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Effect of Omega-3 Fatty Acids on Immune Function in Broilers

24 January 2012, at 12:00am

Dietary omega-3 (n-3) polyunsaturated fatty acids in the form of fish oil in the diet decreased phagocytosis and lymphocyte proliferation in broiler chickens, according to researchers based in Kuwait and the UK. They stressed the need to consider the health status of the birds when poultry meat is being enriched with fish oil.

There is interest in the enrichment of poultry meat with long-chain omega-3 (n-3) polyunsaturated fatty acids in order to increase the consumption of these fatty acids by humans. However, there is concern that high levels of n-3 polyunsaturated fatty acids may have detrimental effects on immune function in chickens, according to H. Al-Khalifa of the Kuwait Institute for Scientific Research in Safat and co-authors at the UK's University of Reading in a paper published in the current issue of Poultry Science.

The effect of feeding increasing levels of fish oil (FO) on immune function was investigated in broiler chickens. Three-week-old broilers were fed one of four wheat-soybean basal diets that contained 0, 30, 50 or 60g per kg of FO until slaughter.

At slaughter, samples of blood, bursa of Fabricius, spleen and thymus were collected from each bird.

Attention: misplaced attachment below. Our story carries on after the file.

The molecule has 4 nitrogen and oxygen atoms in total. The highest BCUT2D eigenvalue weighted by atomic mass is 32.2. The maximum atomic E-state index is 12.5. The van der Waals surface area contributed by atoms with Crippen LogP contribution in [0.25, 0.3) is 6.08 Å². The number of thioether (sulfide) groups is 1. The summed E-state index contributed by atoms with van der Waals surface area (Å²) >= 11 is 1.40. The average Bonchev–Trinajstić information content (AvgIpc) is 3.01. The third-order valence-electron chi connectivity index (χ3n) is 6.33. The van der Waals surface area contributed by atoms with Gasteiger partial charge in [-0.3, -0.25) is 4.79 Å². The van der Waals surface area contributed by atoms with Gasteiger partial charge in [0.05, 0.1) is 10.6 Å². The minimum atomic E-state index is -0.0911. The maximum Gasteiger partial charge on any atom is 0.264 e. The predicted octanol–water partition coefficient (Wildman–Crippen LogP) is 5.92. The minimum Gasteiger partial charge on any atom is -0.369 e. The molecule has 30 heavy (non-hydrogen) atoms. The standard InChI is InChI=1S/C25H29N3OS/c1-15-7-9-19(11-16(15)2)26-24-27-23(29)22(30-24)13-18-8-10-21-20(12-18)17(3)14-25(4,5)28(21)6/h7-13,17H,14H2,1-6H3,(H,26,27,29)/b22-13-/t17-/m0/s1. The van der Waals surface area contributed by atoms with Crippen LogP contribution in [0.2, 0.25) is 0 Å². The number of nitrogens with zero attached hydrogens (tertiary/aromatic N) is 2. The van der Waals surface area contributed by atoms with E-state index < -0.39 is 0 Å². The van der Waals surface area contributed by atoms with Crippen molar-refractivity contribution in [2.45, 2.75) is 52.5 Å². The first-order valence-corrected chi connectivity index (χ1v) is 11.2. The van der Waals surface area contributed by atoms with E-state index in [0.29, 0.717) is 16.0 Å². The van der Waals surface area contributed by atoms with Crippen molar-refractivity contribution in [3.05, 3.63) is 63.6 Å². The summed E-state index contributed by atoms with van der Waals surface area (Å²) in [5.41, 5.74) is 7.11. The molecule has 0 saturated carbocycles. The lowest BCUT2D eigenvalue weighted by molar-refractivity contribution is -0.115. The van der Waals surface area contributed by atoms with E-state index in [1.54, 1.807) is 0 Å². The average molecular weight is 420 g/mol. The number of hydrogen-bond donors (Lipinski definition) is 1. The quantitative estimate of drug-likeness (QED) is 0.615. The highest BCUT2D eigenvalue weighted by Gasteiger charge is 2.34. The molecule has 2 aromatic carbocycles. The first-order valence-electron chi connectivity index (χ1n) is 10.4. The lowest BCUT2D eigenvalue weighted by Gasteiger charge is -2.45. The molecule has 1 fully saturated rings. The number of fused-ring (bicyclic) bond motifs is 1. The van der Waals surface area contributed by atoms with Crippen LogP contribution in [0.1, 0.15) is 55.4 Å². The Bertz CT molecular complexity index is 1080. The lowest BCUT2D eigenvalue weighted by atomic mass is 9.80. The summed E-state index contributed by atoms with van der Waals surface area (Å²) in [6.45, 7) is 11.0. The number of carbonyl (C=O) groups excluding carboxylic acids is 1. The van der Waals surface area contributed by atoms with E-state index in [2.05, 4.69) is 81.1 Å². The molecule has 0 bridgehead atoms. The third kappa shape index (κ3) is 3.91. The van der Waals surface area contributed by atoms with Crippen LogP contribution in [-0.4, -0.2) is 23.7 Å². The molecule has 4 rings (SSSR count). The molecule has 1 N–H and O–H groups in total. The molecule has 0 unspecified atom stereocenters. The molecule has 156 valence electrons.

A range of immune parameters, including immune tissue weight, immuno-phenotyping, phagocytosis and cell proliferation, were assessed.

The pattern of fatty acid incorporation reflected the fatty acid composition of the diet. The FO did not affect the weight of the spleen but it did increase thymus weight when fed at 50g per kg (P<0.001). Fish oil also lowered bursal weights when fed at 50 or 60g per kg (P<0.001).

There was no significant effect of FO on immune cell phenotypes in the spleen, thymus, bursa or blood.

Feeding 60g per kg of FO significantly decreased the percentage of monocytes engaged in phagocytosis but it increased their mean fluorescence intensity relative to that of broilers fed 50g per kg of FO.

Lymphocyte proliferation was significantly decreased after feeding broiler chickens diets rich in FO when expressed as division index or proliferation index, although there was no significant effect of FO on the percentage of divided cells.

Al-Khalifa and co-authors concluded that dietary n-3 polyunsaturated fatty acids decrease phagocytosis and lymphocyte proliferation in broiler chickens, highlighting the need for the poultry industry to consider the health status of poultry when poultry meat is being enriched with FO.

Reference

Al-Khalifa H., D.I. Givens, C. Rymer, and P. Yaqoob, 2012. Effect of n-3 fatty acids on immune function in broiler chickens. Poultry Science, 91:74-88. doi: 10.3382/ps.2011-01693

Further Reading

- You can view the full report by clicking here.


January 2012